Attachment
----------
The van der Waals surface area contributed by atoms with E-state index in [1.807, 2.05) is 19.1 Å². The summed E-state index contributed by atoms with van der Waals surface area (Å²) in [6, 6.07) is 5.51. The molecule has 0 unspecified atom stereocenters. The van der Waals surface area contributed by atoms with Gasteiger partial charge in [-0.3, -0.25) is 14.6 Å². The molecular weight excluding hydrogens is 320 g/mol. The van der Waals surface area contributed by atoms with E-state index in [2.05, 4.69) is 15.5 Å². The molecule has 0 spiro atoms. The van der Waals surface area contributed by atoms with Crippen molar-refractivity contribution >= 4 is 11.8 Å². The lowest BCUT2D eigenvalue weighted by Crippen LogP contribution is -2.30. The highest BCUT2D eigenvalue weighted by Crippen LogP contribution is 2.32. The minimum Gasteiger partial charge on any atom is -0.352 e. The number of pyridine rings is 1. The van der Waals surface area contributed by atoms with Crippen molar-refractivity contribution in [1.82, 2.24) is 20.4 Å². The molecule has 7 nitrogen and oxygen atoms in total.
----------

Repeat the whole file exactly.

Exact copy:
The van der Waals surface area contributed by atoms with E-state index in [1.807, 2.05) is 19.1 Å². The summed E-state index contributed by atoms with van der Waals surface area (Å²) in [6, 6.07) is 5.51. The molecule has 0 unspecified atom stereocenters. The van der Waals surface area contributed by atoms with Gasteiger partial charge in [-0.3, -0.25) is 14.6 Å². The molecular weight excluding hydrogens is 320 g/mol. The van der Waals surface area contributed by atoms with E-state index in [2.05, 4.69) is 15.5 Å². The molecule has 0 spiro atoms. The van der Waals surface area contributed by atoms with Crippen molar-refractivity contribution >= 4 is 11.8 Å². The lowest BCUT2D eigenvalue weighted by Crippen LogP contribution is -2.30. The highest BCUT2D eigenvalue weighted by Crippen LogP contribution is 2.32. The minimum Gasteiger partial charge on any atom is -0.352 e. The number of pyridine rings is 1. The van der Waals surface area contributed by atoms with Crippen molar-refractivity contribution in [1.82, 2.24) is 20.4 Å². The molecule has 7 nitrogen and oxygen atoms in total.